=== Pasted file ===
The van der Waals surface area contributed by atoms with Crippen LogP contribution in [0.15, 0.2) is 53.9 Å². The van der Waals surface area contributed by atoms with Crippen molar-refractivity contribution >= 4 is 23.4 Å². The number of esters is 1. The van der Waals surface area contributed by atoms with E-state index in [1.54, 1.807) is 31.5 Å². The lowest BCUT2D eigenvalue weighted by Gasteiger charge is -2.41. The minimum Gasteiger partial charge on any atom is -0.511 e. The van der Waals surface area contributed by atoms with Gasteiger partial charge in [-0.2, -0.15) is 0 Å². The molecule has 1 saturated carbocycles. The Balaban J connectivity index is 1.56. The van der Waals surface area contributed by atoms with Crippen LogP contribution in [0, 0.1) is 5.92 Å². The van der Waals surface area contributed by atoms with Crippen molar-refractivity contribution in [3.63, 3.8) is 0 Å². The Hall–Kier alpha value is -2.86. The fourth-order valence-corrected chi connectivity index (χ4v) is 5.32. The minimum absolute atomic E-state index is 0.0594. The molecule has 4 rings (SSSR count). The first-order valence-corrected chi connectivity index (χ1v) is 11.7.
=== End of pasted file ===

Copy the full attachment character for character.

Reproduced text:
The van der Waals surface area contributed by atoms with Crippen LogP contribution in [0.15, 0.2) is 53.9 Å². The van der Waals surface area contributed by atoms with Crippen molar-refractivity contribution >= 4 is 23.4 Å². The number of esters is 1. The van der Waals surface area contributed by atoms with E-state index in [1.54, 1.807) is 31.5 Å². The lowest BCUT2D eigenvalue weighted by Gasteiger charge is -2.41. The minimum Gasteiger partial charge on any atom is -0.511 e. The van der Waals surface area contributed by atoms with Gasteiger partial charge in [-0.2, -0.15) is 0 Å². The molecule has 1 saturated carbocycles. The Balaban J connectivity index is 1.56. The van der Waals surface area contributed by atoms with Crippen LogP contribution in [0, 0.1) is 5.92 Å². The van der Waals surface area contributed by atoms with Crippen molar-refractivity contribution in [3.63, 3.8) is 0 Å². The Hall–Kier alpha value is -2.86. The fourth-order valence-corrected chi connectivity index (χ4v) is 5.32. The minimum absolute atomic E-state index is 0.0594. The molecule has 4 rings (SSSR count). The first-order valence-corrected chi connectivity index (χ1v) is 11.7.